Experience with School Workload and holding a job
- 0May 17, '12 by JazzyjazzHello all!
I will start as a full time BSN student in that Fall 2012. I have been working full time and saving as much $$ as I can. I was planning to quick my job at least for the first semester so that I can make a smooth transition from the community college that I attended. I have enough money that will help sustain me for at least my first year but I wanted to get my foot in the door and try to apply for a position at a hospital.
My question is; how has your experience been working and attending school? How many hours a week do you work, and how much time do you spend studying? Should I forget about work altogether and focus on my education, as I plan to work on networking and establishing contacts?
Your info will be appreciated!
- 1,649 Visits
- 0May 17, '12 by metal_m0nkIf you can afford to, not working is probably best. I worked 20-36 hours per week all through school and I'm a single mom of one, so I didn't have a whole lot of other options. I still managed to maintain a 3.3 GPA (will likely be 3.65 by after I take this last class) and I'm one class away from graduation. It can be done.
- 1May 17, '12 by JazzyjazzQuote from triqueeI plan to take the first semester off but I wanted to take the time and start to look for a part time position at a hospital.If you can afford to, not working is probably best. I worked 20-36 hours per week all through school and I'm a single mom of one, so I didn't have a whole lot of other options. I still managed to maintain a 3.3 GPA (will likely be 3.65 by after I take this last class) and I'm one class away from graduation. It can be done.
BTW can I just tell you. I think that any person with a child while working and going to school - - Is amazing and a role model. Kudos to you Triquee. I have a friend that works full time, just finished her masters and is a single mother, I don't know how she did it, but it is truly inspiring as well as motivating.
This past semester I worked full time and took 11 credits. With my average 2 hour commute from work to school+home (public transportation) I thought that I was just about to die.
Needless to say, I'm looking forward to taking the semester off and being a full time student... even if it's just for one semester.
- 1May 17, '12 by RN_SarahI worked an average of 24 hours per week when I was in school. For the last two years I worked two 12-hour night shifts every Friday & Saturday night. It worked pretty well for me, since I have a family. I was able to study as much as I wanted to on evenings and weekends (& @ work on slow nights). It also worked b/c if I had to prep for clinicals or anything I could do it in the evening rather than working. I'm not sure how it would have possibly worked had I been working during the week! I would say, if you don't have to work, that would be the easiest for school. But, it is also good to get your foot in the door at a hospital. Maybe find a job where you're not required to work so many hours per week, so you can pick up more hours during not-so-busy weeks, and less hours during busy weeks. Good luck!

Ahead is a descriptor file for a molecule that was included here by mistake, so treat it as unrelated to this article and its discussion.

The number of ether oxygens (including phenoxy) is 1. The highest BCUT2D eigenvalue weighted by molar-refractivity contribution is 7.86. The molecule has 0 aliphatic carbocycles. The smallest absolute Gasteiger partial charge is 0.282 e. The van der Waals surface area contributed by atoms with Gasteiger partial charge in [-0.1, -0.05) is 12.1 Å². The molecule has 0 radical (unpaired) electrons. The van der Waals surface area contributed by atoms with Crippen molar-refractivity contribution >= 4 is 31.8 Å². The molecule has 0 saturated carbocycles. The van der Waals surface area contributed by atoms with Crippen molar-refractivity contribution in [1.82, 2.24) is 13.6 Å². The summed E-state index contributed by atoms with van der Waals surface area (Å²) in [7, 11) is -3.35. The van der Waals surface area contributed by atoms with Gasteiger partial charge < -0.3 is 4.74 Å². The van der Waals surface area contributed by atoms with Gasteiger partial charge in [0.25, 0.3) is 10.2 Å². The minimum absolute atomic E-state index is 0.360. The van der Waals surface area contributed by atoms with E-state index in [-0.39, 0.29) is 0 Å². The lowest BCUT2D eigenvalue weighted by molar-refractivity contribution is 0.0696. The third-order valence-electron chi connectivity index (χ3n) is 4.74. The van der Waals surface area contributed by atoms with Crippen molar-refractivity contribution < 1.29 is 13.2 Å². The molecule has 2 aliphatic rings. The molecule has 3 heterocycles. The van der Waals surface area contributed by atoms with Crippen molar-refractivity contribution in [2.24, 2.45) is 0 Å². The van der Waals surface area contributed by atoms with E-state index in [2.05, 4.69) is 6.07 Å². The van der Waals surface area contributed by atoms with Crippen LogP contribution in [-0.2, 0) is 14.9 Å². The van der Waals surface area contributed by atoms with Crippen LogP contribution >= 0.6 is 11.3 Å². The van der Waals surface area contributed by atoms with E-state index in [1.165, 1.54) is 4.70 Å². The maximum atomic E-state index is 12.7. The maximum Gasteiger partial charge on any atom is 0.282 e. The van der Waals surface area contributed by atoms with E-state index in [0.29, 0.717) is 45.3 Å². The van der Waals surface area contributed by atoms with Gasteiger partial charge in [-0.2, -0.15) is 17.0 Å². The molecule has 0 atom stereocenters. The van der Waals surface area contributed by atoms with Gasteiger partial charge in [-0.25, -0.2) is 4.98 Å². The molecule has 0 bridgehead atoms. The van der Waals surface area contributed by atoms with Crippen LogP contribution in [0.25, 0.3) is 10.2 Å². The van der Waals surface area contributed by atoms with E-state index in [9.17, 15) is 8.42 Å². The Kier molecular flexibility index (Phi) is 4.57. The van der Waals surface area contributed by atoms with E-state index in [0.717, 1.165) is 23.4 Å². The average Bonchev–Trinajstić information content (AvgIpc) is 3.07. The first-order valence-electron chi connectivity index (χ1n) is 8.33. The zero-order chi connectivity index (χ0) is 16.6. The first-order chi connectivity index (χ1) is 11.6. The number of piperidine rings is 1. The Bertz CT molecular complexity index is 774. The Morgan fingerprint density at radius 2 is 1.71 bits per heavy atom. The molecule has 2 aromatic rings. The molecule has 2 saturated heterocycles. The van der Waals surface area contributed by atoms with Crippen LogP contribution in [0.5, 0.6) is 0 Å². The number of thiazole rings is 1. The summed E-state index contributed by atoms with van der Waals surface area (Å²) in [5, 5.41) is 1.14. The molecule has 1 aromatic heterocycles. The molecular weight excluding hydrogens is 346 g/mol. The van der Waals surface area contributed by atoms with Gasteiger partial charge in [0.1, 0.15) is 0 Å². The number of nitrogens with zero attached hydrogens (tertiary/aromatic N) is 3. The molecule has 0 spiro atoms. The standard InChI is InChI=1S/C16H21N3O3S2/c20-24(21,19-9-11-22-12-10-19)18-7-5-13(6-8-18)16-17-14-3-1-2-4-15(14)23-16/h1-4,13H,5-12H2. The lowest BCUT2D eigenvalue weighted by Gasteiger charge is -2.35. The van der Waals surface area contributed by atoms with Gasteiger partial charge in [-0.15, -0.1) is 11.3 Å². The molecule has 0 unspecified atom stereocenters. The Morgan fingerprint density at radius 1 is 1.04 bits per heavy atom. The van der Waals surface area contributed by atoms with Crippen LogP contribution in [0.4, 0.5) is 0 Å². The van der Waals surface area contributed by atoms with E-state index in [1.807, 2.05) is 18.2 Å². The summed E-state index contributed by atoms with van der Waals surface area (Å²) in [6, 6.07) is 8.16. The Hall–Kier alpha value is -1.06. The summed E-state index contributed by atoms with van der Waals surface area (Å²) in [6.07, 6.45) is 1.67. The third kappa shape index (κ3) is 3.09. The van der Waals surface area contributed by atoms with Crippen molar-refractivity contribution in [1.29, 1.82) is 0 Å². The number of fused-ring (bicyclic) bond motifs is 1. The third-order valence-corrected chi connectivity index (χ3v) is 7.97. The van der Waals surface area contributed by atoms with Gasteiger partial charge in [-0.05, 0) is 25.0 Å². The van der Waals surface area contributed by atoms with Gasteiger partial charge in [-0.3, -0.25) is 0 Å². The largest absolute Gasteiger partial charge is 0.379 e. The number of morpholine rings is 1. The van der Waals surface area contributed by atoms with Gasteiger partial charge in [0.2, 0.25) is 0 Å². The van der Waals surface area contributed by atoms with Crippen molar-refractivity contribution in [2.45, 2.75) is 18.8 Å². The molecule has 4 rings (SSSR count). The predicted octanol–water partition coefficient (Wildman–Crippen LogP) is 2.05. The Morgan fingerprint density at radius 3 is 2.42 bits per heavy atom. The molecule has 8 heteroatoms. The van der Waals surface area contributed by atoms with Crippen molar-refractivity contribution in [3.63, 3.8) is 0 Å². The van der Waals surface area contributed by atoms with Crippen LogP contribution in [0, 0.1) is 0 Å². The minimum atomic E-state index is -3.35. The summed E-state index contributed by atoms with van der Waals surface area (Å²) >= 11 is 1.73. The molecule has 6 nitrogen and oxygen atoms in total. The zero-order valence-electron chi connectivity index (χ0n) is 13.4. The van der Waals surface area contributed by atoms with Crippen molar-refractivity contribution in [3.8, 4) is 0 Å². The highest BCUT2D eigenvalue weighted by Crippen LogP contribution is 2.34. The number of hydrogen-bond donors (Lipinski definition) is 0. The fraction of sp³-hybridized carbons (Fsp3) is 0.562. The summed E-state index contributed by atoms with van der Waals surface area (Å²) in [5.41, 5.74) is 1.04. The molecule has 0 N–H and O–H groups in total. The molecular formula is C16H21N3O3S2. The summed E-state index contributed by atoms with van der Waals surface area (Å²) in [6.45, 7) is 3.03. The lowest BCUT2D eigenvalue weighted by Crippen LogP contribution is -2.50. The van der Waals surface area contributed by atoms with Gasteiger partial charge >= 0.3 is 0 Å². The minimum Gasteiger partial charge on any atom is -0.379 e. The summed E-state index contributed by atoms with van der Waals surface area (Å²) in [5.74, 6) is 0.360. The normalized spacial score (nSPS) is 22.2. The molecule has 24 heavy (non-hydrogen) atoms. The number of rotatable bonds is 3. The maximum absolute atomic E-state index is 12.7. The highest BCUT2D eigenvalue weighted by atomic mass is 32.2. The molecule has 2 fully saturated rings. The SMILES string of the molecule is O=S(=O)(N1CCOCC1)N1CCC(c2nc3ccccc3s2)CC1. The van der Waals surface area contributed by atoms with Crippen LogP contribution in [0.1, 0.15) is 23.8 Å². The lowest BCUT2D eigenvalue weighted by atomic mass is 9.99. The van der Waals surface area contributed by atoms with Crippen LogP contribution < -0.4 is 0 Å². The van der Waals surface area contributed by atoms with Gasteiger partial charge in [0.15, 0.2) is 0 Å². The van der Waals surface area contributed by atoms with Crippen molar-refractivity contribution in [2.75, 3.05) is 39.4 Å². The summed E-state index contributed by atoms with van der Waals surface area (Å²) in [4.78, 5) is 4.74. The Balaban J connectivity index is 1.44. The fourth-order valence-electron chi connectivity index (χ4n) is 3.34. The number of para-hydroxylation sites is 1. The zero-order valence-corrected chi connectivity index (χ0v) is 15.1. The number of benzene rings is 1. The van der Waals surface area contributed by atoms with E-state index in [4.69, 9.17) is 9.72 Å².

- 0May 17, '12 by jennabean55You do what you need to do when it comes to school and work. I had to work while I was in Nursing School. I had no choice. My bills weren't going to pay themselves. I also needed a car to get me from 'A to B' and it was nice to have some extra spending money. I worked an average of 12-40 hours a week while in school depending on the time of year. It was strongly encouraged by my Nursing Program to NOT work. I was bummed, but I wasn't going to let that stop me from attaining my dream of becoming a Nurse. I let my employer know well in advance what my school situation was. They were very understanding considering that they had several nursing students work there previously and currently there were two other nursing students (I waitress at an Italian Restaurant/Lounge).
Like I said, you do what you need to do. If you need to work to pay the bills, it's understandable. If you can afford to not work, then take advantage of it. Nursing School is very difficult and is going to require a lot of your time, effort, emotion, and patience. The way I look at it: If I can do it, then you can do it too!
Best of Luck!
- 0May 18, '12 by shannag1881I worked nights 24 hours a week through my second semester - I was in school full time and I'm married with 5yo twins. It was hard, but not undoable. What was rough for me was my second class - sometimes I'd go to school right after a shift and when it got to about noon, I was DYING. It was a Micro class so it wasn't anything I couldn't get from a book.
Come Fall, I'm dropping one shift because I'll have more clinicals and logistically I can't get in that 3rd day some weeks.
If you have to do it, you find a way.